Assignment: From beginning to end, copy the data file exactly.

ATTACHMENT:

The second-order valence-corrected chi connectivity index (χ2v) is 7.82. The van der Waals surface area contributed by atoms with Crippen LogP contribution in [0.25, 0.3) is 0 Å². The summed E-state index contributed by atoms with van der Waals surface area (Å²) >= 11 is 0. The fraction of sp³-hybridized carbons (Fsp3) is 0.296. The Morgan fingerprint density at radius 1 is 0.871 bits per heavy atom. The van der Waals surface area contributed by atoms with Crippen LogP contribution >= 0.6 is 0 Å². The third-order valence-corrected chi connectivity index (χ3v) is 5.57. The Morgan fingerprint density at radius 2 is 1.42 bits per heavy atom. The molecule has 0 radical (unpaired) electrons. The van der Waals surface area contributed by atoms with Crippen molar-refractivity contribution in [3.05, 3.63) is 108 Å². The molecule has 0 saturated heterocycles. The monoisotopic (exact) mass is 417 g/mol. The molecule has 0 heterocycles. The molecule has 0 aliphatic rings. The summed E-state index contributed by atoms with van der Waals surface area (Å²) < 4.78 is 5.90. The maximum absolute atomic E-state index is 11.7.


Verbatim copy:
The second-order valence-corrected chi connectivity index (χ2v) is 7.82. The van der Waals surface area contributed by atoms with Crippen LogP contribution in [0.25, 0.3) is 0 Å². The summed E-state index contributed by atoms with van der Waals surface area (Å²) >= 11 is 0. The fraction of sp³-hybridized carbons (Fsp3) is 0.296. The Morgan fingerprint density at radius 1 is 0.871 bits per heavy atom. The van der Waals surface area contributed by atoms with Crippen LogP contribution >= 0.6 is 0 Å². The third-order valence-corrected chi connectivity index (χ3v) is 5.57. The Morgan fingerprint density at radius 2 is 1.42 bits per heavy atom. The molecule has 0 radical (unpaired) electrons. The van der Waals surface area contributed by atoms with Crippen molar-refractivity contribution in [3.05, 3.63) is 108 Å². The molecule has 0 saturated heterocycles. The monoisotopic (exact) mass is 417 g/mol. The molecule has 0 heterocycles. The molecule has 0 aliphatic rings. The summed E-state index contributed by atoms with van der Waals surface area (Å²) < 4.78 is 5.90. The maximum absolute atomic E-state index is 11.7.